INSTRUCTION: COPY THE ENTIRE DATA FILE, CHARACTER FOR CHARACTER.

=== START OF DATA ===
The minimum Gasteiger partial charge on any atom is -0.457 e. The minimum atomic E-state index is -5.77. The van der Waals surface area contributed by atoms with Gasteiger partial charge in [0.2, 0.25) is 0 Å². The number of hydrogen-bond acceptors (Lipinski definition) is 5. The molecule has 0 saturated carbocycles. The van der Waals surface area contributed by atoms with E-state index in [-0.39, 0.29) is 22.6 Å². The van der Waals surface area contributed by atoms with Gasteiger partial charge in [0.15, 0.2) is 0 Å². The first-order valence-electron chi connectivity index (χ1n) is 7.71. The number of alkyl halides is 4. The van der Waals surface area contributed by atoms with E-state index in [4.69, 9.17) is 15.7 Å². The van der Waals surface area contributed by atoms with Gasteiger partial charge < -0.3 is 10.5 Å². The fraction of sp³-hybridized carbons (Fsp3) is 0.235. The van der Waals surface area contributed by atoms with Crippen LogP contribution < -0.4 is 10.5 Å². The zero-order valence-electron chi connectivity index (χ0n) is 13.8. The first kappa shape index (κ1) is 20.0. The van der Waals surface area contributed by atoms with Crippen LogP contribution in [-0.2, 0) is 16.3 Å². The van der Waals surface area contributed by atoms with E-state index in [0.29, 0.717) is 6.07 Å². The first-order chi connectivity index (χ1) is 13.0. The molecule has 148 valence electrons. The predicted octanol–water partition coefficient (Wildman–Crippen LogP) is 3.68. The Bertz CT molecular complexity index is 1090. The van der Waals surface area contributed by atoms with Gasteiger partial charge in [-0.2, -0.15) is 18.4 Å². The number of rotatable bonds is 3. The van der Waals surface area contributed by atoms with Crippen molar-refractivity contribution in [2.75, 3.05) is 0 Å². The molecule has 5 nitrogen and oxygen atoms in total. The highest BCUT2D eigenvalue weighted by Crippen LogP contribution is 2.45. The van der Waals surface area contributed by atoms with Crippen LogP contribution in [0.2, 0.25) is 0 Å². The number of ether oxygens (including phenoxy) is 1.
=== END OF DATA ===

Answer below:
The minimum Gasteiger partial charge on any atom is -0.457 e. The minimum atomic E-state index is -5.77. The van der Waals surface area contributed by atoms with Gasteiger partial charge in [0.2, 0.25) is 0 Å². The number of hydrogen-bond acceptors (Lipinski definition) is 5. The molecule has 0 saturated carbocycles. The van der Waals surface area contributed by atoms with E-state index in [-0.39, 0.29) is 22.6 Å². The van der Waals surface area contributed by atoms with Gasteiger partial charge in [0.15, 0.2) is 0 Å². The first-order valence-electron chi connectivity index (χ1n) is 7.71. The number of alkyl halides is 4. The van der Waals surface area contributed by atoms with E-state index in [4.69, 9.17) is 15.7 Å². The van der Waals surface area contributed by atoms with Gasteiger partial charge < -0.3 is 10.5 Å². The fraction of sp³-hybridized carbons (Fsp3) is 0.235. The van der Waals surface area contributed by atoms with Crippen LogP contribution < -0.4 is 10.5 Å². The zero-order valence-electron chi connectivity index (χ0n) is 13.8. The first kappa shape index (κ1) is 20.0. The van der Waals surface area contributed by atoms with Crippen LogP contribution in [-0.2, 0) is 16.3 Å². The van der Waals surface area contributed by atoms with E-state index in [0.29, 0.717) is 6.07 Å². The first-order chi connectivity index (χ1) is 13.0. The molecule has 148 valence electrons. The predicted octanol–water partition coefficient (Wildman–Crippen LogP) is 3.68. The Bertz CT molecular complexity index is 1090. The van der Waals surface area contributed by atoms with Gasteiger partial charge in [-0.2, -0.15) is 18.4 Å². The number of rotatable bonds is 3. The van der Waals surface area contributed by atoms with Crippen molar-refractivity contribution in [2.75, 3.05) is 0 Å². The molecule has 5 nitrogen and oxygen atoms in total. The highest BCUT2D eigenvalue weighted by Crippen LogP contribution is 2.45. The van der Waals surface area contributed by atoms with Crippen LogP contribution in [0.2, 0.25) is 0 Å². The number of ether oxygens (including phenoxy) is 1.